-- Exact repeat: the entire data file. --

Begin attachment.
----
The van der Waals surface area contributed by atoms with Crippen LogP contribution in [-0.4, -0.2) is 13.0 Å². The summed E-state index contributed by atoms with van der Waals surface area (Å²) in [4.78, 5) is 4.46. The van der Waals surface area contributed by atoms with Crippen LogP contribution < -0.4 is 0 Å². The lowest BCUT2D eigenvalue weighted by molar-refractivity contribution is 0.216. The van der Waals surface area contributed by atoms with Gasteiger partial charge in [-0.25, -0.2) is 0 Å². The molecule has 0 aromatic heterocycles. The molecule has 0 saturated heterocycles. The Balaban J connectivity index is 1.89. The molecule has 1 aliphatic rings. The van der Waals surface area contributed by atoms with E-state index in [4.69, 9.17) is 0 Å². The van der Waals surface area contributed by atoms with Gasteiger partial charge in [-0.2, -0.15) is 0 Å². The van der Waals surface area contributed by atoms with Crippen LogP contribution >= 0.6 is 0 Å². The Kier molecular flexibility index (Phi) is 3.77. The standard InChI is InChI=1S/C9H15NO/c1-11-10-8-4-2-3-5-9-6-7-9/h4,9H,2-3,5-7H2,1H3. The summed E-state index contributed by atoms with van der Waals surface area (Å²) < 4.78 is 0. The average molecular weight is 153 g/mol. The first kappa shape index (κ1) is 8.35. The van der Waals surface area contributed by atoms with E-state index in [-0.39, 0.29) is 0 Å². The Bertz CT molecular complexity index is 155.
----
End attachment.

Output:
The van der Waals surface area contributed by atoms with Crippen LogP contribution in [-0.4, -0.2) is 13.0 Å². The summed E-state index contributed by atoms with van der Waals surface area (Å²) in [4.78, 5) is 4.46. The van der Waals surface area contributed by atoms with Crippen LogP contribution < -0.4 is 0 Å². The lowest BCUT2D eigenvalue weighted by molar-refractivity contribution is 0.216. The van der Waals surface area contributed by atoms with Gasteiger partial charge in [-0.25, -0.2) is 0 Å². The molecule has 0 aromatic heterocycles. The molecule has 0 saturated heterocycles. The Balaban J connectivity index is 1.89. The molecule has 1 aliphatic rings. The van der Waals surface area contributed by atoms with E-state index in [4.69, 9.17) is 0 Å². The van der Waals surface area contributed by atoms with Gasteiger partial charge in [-0.2, -0.15) is 0 Å². The van der Waals surface area contributed by atoms with Crippen LogP contribution >= 0.6 is 0 Å². The Kier molecular flexibility index (Phi) is 3.77. The standard InChI is InChI=1S/C9H15NO/c1-11-10-8-4-2-3-5-9-6-7-9/h4,9H,2-3,5-7H2,1H3. The summed E-state index contributed by atoms with van der Waals surface area (Å²) < 4.78 is 0. The average molecular weight is 153 g/mol. The first kappa shape index (κ1) is 8.35. The van der Waals surface area contributed by atoms with E-state index in [-0.39, 0.29) is 0 Å². The Bertz CT molecular complexity index is 155.